Families in Maine are trying to cope with the growth of the retirement population and a decline in young workers – issues expected to be mirrored in states throughout the nation in the coming decade, The Washington Post is reporting.

A fifth of Maine’s population is older than 65 – meaning it now meets the definition of “superaged,” according to the World Bank.

Over the next seven years, Maine will be joined by 15 others states, according to Fitch Ratings. Those states include Vermont, New Hampshire, Montana, Delaware, West Virginia, Wisconsin, and Pennsylvania. And more than a dozen others will meet the same criterion by 2030, the Post noted.

Throughout the United States, the number of seniors will grow by more than 40 million – nearly doubling between 2015 and 2050. And the population of those older than 85 will almost triple.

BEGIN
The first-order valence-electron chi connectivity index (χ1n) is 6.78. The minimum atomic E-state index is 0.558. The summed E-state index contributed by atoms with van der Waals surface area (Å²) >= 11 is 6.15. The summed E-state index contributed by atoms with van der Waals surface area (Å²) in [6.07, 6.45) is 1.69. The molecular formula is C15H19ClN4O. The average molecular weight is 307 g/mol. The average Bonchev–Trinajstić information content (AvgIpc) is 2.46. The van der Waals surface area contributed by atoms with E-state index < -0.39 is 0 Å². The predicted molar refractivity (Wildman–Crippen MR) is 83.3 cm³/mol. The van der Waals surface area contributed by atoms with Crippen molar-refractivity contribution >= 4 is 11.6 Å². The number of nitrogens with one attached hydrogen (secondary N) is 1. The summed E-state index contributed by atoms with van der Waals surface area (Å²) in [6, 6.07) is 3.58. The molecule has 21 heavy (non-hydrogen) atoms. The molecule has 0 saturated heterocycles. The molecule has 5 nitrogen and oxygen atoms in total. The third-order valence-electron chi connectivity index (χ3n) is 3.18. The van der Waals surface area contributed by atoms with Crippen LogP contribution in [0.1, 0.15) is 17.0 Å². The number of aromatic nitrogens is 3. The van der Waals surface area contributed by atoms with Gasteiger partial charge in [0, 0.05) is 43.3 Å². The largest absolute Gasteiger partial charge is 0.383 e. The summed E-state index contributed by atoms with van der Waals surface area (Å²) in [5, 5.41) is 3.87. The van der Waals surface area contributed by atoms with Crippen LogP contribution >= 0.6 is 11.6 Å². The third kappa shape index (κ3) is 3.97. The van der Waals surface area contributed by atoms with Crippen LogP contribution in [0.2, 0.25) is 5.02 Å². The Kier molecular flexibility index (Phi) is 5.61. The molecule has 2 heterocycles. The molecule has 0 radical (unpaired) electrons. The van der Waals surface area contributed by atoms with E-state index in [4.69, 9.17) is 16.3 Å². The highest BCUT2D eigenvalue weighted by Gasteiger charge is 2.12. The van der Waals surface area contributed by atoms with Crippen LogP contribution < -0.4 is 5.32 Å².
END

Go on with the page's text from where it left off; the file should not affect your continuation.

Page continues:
Now, experts say, the nation will have to adjust its workforce, develop new programs for the elderly and learn how to deal with caring for tens of millions of senior citizens without ruining families’ financial futures.

But right now, Maine is feeling the pinch.

Its 65-and-older population is set to grow by over 50% by 2026 – meaning it will need more nurses, homecare workers, and doctors.

But, according to the Post, there is a dangerously low supply of workers in the state.

Betsy Sawyer-Manter, president of the SeniorsPlus agency responsible for placing care workers with Medicaid enrollees, said: “As people retire, we just don’t have enough workers to do all the jobs we need done.”

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